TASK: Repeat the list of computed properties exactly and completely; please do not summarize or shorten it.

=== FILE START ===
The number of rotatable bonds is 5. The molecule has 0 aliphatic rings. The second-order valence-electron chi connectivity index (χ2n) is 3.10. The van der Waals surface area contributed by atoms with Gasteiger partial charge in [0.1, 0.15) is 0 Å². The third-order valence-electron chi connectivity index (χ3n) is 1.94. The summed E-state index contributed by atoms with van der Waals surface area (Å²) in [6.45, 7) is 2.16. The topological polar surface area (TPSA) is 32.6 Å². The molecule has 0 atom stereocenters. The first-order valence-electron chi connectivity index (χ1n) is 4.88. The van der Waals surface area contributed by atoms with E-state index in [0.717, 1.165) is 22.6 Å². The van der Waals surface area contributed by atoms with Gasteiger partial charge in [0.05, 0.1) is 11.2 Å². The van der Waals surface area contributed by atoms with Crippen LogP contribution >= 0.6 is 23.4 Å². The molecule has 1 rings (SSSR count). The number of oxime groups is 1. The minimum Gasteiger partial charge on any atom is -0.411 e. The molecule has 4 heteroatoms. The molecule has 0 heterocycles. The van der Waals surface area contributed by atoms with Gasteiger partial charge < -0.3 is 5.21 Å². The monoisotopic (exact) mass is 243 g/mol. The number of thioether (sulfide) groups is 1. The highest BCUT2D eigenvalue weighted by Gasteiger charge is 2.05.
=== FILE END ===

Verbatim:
The number of rotatable bonds is 5. The molecule has 0 aliphatic rings. The second-order valence-electron chi connectivity index (χ2n) is 3.10. The van der Waals surface area contributed by atoms with Gasteiger partial charge in [0.1, 0.15) is 0 Å². The third-order valence-electron chi connectivity index (χ3n) is 1.94. The summed E-state index contributed by atoms with van der Waals surface area (Å²) in [6.45, 7) is 2.16. The topological polar surface area (TPSA) is 32.6 Å². The molecule has 0 atom stereocenters. The first-order valence-electron chi connectivity index (χ1n) is 4.88. The van der Waals surface area contributed by atoms with E-state index in [0.717, 1.165) is 22.6 Å². The van der Waals surface area contributed by atoms with Gasteiger partial charge in [0.05, 0.1) is 11.2 Å². The van der Waals surface area contributed by atoms with Crippen LogP contribution >= 0.6 is 23.4 Å². The molecule has 1 rings (SSSR count). The number of oxime groups is 1. The minimum Gasteiger partial charge on any atom is -0.411 e. The molecule has 4 heteroatoms. The molecule has 0 heterocycles. The van der Waals surface area contributed by atoms with Gasteiger partial charge < -0.3 is 5.21 Å². The monoisotopic (exact) mass is 243 g/mol. The number of thioether (sulfide) groups is 1. The highest BCUT2D eigenvalue weighted by Gasteiger charge is 2.05.